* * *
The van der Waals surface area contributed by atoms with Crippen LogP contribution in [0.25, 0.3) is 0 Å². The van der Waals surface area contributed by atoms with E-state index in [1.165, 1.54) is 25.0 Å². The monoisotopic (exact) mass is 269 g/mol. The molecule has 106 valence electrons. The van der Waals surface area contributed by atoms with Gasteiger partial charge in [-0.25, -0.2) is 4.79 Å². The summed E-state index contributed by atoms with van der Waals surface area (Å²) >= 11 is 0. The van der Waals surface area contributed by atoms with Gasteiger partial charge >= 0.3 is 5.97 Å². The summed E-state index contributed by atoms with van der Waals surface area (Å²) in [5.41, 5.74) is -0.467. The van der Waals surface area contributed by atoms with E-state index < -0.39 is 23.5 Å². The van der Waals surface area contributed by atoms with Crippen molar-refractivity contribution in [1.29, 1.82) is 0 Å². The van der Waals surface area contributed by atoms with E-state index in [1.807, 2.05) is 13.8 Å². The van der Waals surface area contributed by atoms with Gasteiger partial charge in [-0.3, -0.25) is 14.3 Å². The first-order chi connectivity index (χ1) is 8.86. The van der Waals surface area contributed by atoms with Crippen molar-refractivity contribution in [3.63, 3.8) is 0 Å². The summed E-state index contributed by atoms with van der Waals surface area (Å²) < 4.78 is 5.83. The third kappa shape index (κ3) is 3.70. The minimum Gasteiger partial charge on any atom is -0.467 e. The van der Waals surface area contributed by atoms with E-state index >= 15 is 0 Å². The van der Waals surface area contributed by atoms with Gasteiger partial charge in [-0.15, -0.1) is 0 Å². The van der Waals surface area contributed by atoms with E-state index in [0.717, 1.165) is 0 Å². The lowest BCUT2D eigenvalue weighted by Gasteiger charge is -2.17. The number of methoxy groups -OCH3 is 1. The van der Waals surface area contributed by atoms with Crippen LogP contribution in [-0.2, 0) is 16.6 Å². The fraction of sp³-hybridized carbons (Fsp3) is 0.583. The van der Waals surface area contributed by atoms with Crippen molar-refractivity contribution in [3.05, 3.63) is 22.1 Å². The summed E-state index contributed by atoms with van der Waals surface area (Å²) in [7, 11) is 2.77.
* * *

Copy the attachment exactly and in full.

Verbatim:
The van der Waals surface area contributed by atoms with Crippen LogP contribution in [0.25, 0.3) is 0 Å². The van der Waals surface area contributed by atoms with E-state index in [1.165, 1.54) is 25.0 Å². The monoisotopic (exact) mass is 269 g/mol. The molecule has 106 valence electrons. The van der Waals surface area contributed by atoms with Gasteiger partial charge in [-0.25, -0.2) is 4.79 Å². The summed E-state index contributed by atoms with van der Waals surface area (Å²) >= 11 is 0. The van der Waals surface area contributed by atoms with Gasteiger partial charge >= 0.3 is 5.97 Å². The summed E-state index contributed by atoms with van der Waals surface area (Å²) in [5.41, 5.74) is -0.467. The van der Waals surface area contributed by atoms with E-state index < -0.39 is 23.5 Å². The van der Waals surface area contributed by atoms with Crippen molar-refractivity contribution in [1.29, 1.82) is 0 Å². The van der Waals surface area contributed by atoms with E-state index in [1.807, 2.05) is 13.8 Å². The van der Waals surface area contributed by atoms with Gasteiger partial charge in [-0.3, -0.25) is 14.3 Å². The first-order chi connectivity index (χ1) is 8.86. The van der Waals surface area contributed by atoms with Crippen molar-refractivity contribution in [3.63, 3.8) is 0 Å². The summed E-state index contributed by atoms with van der Waals surface area (Å²) < 4.78 is 5.83. The third kappa shape index (κ3) is 3.70. The minimum Gasteiger partial charge on any atom is -0.467 e. The van der Waals surface area contributed by atoms with E-state index >= 15 is 0 Å². The van der Waals surface area contributed by atoms with Gasteiger partial charge in [-0.15, -0.1) is 0 Å². The van der Waals surface area contributed by atoms with E-state index in [0.717, 1.165) is 0 Å². The lowest BCUT2D eigenvalue weighted by Gasteiger charge is -2.17. The number of methoxy groups -OCH3 is 1. The van der Waals surface area contributed by atoms with Crippen LogP contribution in [-0.2, 0) is 16.6 Å². The fraction of sp³-hybridized carbons (Fsp3) is 0.583. The van der Waals surface area contributed by atoms with Crippen molar-refractivity contribution in [3.05, 3.63) is 22.1 Å². The summed E-state index contributed by atoms with van der Waals surface area (Å²) in [7, 11) is 2.77.